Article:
CommonGround Project

CommonGround Project is a 4-year (2022-2026) Project that is being implemented by Integrated Seed and Sector Development Uganda (ISSD Uganda) and Wageningen Environmental Research (WENR) with funding from the Embassy of the Kingdom of the Netherlands in Uganda in partnership with other local partners (JESE, AID, Caritas Kabale and A2N Uganda).

The project is rolled-out in the highlands of Uganda: Rwenzori (Ntoroko and Bunyangabu), Kigezi (Kabale, Rubanda and Kisoro and Elgon (Bududa).

The project’s goal is to build 150, 000 resilient smallholder farmer households in communities and watershed in the highlands of Uganda, based on sustainable farming systems, restored watersheds, and improved marketing opportunities.

PIP Approach
The Participatory Integrated Planning (PIP) Approach is the core strategy of the project, which underlies all activities at the household and community level, while key elements of it are also used during workshops with entrepreneurial groups, government stakeholders and watershed management committees.

PIP aims at building collaboration between farmers, and communities and aims at fostering resilience-based stewardship through an interrelated set of activities.

It is a bottom-up approach which deliberately moves away from traditional top-down interventions approaches. In the PIP-approach, households jointly develop a vision and plans for the future of their farm.

The PIP-approach aims to increase farmers’ motivation, their resilience, and their stewardship. The starting point of the PIP approach is the notion that resilient farming systems, are grounded in a solid foundation of motivated people and healthy land.
Three Pathways
The project is grounded on 3 pathways that are aimed at contributing to improved financial wellbeing and food availability for 150,000 smallholder farmer households.

Pathway 1: The project by means of the Participatory Integrated Planning (PIP) Approach focuses on the empowerment of farmer households to work towards establishing more resilient farming systems.

Central in this pathway is the process of gender inclusive PIP-creation (vision building, action planning) at the household level, which is followed by capacity building on integrated land and farm management, based on farmer-to-farmer transfer of knowledge to scale-out.

Pathway 2: The collective action for watershed restoration is key, building on results from Pathway 1 and the empowered communities and (sub-)watershed stakeholders. Starting in degradation hotspots, the project will work towards restoring the upstream (steepest and most erosion- prone) part of the four watersheds, by means of concrete (sub-)watershed management plans and organised motivated local stakeholders. From the start, relevant and committed institutions and (local) authorities will be engaged in this process.

Pathway 3: Works on improved marketing opportunities for all farmers engaged in the project and the wider community. Three interrelated aspects form the basis of this pathway: improving general market access by addressing main bottlenecks, strengthening marketing opportunities of key crop commodities, and support to viable business plans for diverse local initiatives, particularly entrepreneurial groups of women and youth.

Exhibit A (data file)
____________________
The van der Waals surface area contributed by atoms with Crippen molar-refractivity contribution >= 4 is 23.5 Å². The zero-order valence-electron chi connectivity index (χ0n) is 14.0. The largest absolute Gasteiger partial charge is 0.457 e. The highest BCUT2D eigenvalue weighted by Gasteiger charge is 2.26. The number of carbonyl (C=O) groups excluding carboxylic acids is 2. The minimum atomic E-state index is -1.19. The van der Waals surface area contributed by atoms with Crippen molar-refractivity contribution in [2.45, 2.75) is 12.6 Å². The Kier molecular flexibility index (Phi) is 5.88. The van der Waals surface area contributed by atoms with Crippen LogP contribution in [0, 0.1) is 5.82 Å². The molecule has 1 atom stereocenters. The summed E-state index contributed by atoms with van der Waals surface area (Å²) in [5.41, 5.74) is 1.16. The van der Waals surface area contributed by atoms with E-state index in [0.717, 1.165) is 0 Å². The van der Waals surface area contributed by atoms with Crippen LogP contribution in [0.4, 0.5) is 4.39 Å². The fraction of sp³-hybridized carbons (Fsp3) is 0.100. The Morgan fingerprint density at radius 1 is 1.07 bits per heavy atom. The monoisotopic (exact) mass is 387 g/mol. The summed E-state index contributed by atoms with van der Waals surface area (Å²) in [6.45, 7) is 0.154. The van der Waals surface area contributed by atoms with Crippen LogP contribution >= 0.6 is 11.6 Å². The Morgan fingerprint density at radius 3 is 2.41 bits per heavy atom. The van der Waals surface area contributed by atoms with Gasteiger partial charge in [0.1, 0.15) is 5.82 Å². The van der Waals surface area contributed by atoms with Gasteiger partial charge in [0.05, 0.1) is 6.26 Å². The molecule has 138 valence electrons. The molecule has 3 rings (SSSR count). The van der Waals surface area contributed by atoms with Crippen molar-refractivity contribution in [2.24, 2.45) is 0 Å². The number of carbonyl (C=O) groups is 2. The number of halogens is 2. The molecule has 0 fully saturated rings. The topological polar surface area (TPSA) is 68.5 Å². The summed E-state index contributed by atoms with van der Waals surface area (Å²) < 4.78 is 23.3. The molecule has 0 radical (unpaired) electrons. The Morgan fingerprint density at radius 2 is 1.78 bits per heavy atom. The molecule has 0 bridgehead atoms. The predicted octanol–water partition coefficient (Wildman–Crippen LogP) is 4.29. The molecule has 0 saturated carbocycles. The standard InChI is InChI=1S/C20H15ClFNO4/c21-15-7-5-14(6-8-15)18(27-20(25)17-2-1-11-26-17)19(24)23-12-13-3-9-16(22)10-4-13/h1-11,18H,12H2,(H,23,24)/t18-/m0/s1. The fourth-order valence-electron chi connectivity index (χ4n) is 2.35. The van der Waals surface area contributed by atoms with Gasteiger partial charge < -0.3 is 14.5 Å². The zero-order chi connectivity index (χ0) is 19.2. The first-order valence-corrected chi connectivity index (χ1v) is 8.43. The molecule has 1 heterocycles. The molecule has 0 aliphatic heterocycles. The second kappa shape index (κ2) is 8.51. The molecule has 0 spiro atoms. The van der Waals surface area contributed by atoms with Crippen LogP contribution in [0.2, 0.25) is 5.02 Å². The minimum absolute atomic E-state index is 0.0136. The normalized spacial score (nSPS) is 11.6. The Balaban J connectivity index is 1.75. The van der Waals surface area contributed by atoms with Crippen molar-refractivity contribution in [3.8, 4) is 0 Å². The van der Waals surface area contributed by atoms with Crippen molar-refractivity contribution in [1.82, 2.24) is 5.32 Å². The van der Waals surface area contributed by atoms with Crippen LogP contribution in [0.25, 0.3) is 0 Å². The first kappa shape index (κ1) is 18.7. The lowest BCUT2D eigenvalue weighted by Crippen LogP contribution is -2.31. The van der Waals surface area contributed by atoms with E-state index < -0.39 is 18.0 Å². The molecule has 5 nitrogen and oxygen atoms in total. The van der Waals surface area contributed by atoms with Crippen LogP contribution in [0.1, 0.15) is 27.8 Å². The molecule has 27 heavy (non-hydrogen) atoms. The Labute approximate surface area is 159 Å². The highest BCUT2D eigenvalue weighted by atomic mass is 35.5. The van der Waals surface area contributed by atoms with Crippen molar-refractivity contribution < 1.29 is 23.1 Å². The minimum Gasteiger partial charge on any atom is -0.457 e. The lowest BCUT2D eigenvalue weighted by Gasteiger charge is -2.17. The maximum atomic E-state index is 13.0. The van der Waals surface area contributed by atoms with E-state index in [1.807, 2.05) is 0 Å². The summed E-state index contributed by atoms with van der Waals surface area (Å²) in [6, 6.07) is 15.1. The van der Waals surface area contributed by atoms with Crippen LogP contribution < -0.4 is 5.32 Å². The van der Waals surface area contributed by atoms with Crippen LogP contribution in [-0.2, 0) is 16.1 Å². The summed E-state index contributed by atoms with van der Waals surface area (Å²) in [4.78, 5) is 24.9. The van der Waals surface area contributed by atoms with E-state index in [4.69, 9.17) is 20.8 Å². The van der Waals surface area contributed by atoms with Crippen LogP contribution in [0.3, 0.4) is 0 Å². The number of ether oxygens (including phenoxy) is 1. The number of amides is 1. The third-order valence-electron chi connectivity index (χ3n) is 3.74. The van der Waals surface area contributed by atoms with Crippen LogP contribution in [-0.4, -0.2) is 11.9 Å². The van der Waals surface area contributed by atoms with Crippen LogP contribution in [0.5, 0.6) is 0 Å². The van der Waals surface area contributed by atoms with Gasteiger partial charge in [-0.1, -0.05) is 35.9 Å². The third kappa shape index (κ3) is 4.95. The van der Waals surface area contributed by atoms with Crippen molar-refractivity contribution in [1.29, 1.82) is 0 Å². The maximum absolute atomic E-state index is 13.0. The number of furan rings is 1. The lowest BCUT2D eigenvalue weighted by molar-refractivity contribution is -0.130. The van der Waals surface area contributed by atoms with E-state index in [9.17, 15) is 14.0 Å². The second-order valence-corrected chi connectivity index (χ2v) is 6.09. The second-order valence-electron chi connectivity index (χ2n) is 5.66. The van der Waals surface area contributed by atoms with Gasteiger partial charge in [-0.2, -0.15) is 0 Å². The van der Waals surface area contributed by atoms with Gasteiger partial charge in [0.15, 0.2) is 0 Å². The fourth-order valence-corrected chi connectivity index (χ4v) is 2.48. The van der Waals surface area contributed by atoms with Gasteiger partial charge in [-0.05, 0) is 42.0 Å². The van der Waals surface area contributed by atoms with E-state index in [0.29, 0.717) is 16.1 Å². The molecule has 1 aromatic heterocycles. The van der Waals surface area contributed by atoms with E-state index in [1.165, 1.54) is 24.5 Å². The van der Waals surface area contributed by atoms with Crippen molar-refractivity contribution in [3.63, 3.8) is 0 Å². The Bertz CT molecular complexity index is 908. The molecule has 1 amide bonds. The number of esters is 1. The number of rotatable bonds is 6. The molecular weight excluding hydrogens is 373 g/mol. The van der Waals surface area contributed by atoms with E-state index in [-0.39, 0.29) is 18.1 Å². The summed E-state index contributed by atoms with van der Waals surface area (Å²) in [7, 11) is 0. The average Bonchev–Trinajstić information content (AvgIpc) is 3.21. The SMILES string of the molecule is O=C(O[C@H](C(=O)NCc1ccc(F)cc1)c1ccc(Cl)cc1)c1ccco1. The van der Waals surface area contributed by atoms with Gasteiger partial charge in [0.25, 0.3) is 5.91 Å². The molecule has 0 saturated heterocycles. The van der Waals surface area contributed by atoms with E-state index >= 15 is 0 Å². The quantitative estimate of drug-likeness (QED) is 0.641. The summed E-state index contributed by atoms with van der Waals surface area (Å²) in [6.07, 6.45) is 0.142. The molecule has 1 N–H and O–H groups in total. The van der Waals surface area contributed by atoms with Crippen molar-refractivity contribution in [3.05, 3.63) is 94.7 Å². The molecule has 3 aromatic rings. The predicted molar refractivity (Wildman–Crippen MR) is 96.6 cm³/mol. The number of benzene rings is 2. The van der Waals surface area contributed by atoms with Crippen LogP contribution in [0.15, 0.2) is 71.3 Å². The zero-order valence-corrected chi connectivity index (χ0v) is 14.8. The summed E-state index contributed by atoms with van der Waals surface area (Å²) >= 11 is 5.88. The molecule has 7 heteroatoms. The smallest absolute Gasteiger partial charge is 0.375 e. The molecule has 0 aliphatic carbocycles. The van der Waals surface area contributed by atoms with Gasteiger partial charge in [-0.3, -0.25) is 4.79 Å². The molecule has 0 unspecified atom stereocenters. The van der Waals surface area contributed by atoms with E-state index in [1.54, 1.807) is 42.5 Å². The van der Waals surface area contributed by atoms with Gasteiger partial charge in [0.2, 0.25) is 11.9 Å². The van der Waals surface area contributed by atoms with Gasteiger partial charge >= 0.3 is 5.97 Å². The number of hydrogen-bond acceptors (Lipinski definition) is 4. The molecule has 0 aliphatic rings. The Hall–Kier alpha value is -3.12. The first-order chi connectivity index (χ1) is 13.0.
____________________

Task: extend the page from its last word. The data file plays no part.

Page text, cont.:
Target groups
The CommonGround Project directly targets smallholder farmer households in selected project highlands regions. And all the households are supported to develop a Vision and Action Plan, to improve sustainable land use on their farm and within the community.

The target groups consist of all the households in the communities wanting to change, be it illiterate subsistence smallholder farmers or bigger commercial farmers. The project aim is to reach all, both as individuals and as groups, with specific attention to the inclusion of youth and women.

Other target groups include the market actors and local government authorities in the selected watershed and sub watersheds (district, subcounty, parish and village levels).

Furthermore, public authorities, such as Government line ministries (MAAIF, MLGSD, Ministry of Water and Environment (MWE), Ministry of Trade, Industries and Cooperatives (MTIC), Ministry of Finance, Planning and Economic Development (MoFPED), Uganda Wildlife Authority (UWA), National Forestry Authority (NFA), National Environment Management Authority (NEMA) among others.

Others include commodity specific agencies such as National Coffee Development Authority (NCDA), National Research Organizations and Universities which are also seen as important stakeholders, particularly when active in the selected watersheds of the project.
The project intervention area
The project operates in high value conservation areas lying astride the Uganda-Rwanda Border (south-western highlands), the Uganda-Democratic Republic of Congo Border (western highlands) and then the Uganda-Kenya Border (Eastern highlands.

The conservation areas provide an important water catchment; rivers originating from the areas providing water for domestic supply, hydro power generation and irrigation of farms.

In addition, tourism, timber resources and non-timber forest products generate employment and revenues from these areas. These highland agroecological zones of Uganda are characterized by high levels of rain received per year (at least 1500mm), inherently fertile soils and predominant smallholder farms.

They have high potential to produce both subsistence and cash crops like bananas (matoke), vegetables, coffee, (climbing) beans, maize, sorghum, potatoes, cocoa, onions, and wheat, some of which have high income generating potential and markets in the region and beyond.

Community awareness meetings
CommonGround Project launch
Elgon highlands
household visions & plans for communities
CommonGround Project launch
Reflection meeting
Community awareness meetings
degraded highlands and hotspots

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